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Monday, 15 June 2015

A Necessary Clarification

36. Wherefore, strictly adhering, in this matter, to the decrees of the pontiffs, our predecessors, and confirming them most fully, and, as it were, renewing them by our authority, of our own initiative and certain knowledge, we pronounce and declare that ordinations carried out according to the Anglican rite have been, and are, absolutely null and utterly void.

Thus, Pope Leo XIII in Apostolicae Curae defined the reality of Anglican ordinations. A few days ago, I was discussing this with a Catholic who did not understand that Anglican orders are and have been invalid.

Catholics recognize that their priests are in the line of Apostolic Succession-the unbroken tradition of the laying of hands in the Sacrament of Ordination which goes back to Christ's call of the Apostles. The Eucharist is only valid when consecrated by validly ordained Catholic priests. 

Pope Leo XIII clearly did not mess with modern "false ecumenism".

39. We wish to direct our exhortation and our desires in a special way to those who are ministers of religion in their respective communities. They are men who from their very office take precedence in learning and authority, and who have at heart the glory of God and the salvation of souls. Let them be the first in joyfully submitting to the divine call and obey it, and furnish a glorious example to others. Assuredly, with an exceeding great joy, their Mother, the Church, will welcome them, and will cherish with all her love and care those whom the strength of their generous souls has, amidst many trials and difficulties, led back to her bosom. Nor could words express the recognition which this devoted courage will win for them from the assemblies of the brethren throughout the Catholic world, or what hope or confidence it will merit for them before Christ as their Judge, or what reward it will obtain from Him in the heavenly kingdom! And we, ourselves, in every lawful way, shall continue to promote their reconciliation with the Church in which individuals and masses, as we ardently desire, may find so much for their imitation. In the meantime, by the tender mercy of the Lord our God, we ask and beseech all to strive faithfully to follow in the path of divine grace and truth.

Some of the confusion has to do with the difference between intent and the words of ordination. But, the good pope covered this point as well. I read a modern commentator on line who was confused on this point, a convert from Anglicanism, who did not understand the following illumination.

32. Many of the more shrewd Anglican interpreters of the Ordinal have perceived the force of this argument, and they openly urge it against those who take the Ordinal in a new sense, and vainly attach to the Orders conferred thereby a value and efficacy which they do not possess. By this same argument is refuted the contention of those who think that the prayer, "Almighty God, giver of all good Things", which is found at the beginning of the ritual action, might suffice as a legitimate "form" of Orders, even in the hypothesis that it might be held to be sufficient in a Catholic rite approved by the Church.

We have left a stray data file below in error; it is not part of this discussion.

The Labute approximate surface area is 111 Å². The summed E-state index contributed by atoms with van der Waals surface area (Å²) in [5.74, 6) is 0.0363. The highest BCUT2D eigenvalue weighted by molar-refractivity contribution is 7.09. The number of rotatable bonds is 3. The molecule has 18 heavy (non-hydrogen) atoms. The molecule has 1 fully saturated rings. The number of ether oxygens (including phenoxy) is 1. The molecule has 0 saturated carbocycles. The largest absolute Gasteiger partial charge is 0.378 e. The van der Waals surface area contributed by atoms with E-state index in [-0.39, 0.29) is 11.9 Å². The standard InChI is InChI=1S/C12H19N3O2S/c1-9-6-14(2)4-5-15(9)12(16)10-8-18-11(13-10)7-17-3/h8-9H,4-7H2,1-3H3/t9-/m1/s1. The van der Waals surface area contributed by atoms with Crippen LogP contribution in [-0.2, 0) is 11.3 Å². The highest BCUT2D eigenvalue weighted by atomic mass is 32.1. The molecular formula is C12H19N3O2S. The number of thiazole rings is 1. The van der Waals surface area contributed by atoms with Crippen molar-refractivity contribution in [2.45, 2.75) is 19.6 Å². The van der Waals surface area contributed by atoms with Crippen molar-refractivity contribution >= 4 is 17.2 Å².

33. With this inherent defect of "form" is joined the defect of "intention" which is equally essential to the Sacrament. The Church does not judge about the mind and intention, in so far as it is something by its nature internal; but in so far as it is manifested externally she is bound to judge concerning it. A person who has correctly and seriously used the requisite matter and form to effect and confer a sacrament is presumed for that very reason to have intended to do (intendisse) what the Church does. On this principle rests the doctrine that a Sacrament is truly conferred by the ministry of one who is a heretic or unbaptized, provided the Catholic rite be employed. On the other hand, if the rite be changed, with the manifest intention of introducing another rite not approved by the Church and of rejecting what the Church does, and what, by the institution of Christ, belongs to the nature of the Sacrament, then it is clear that not only is the necessary intention wanting to the Sacrament, but that the intention is adverse to and destructive of the Sacrament.

The intent of the original men who broke with Rome in the Anglican communion involved that desire to no longer be part of the Roman Catholic Church. The changes in the rite occurred in order to reflect the decision to break with Rome.

Those members of the Ordinariate understand this distinction and receive the sacrament of Catholic ordination. One can recall that Blessed John Henry Cardinal Newman was ordained in October, 1846, in Rome, one year after his conversion to Catholicism. 

“To be deep in history is to cease to be a Protestant.”
Blessed John Henry Newman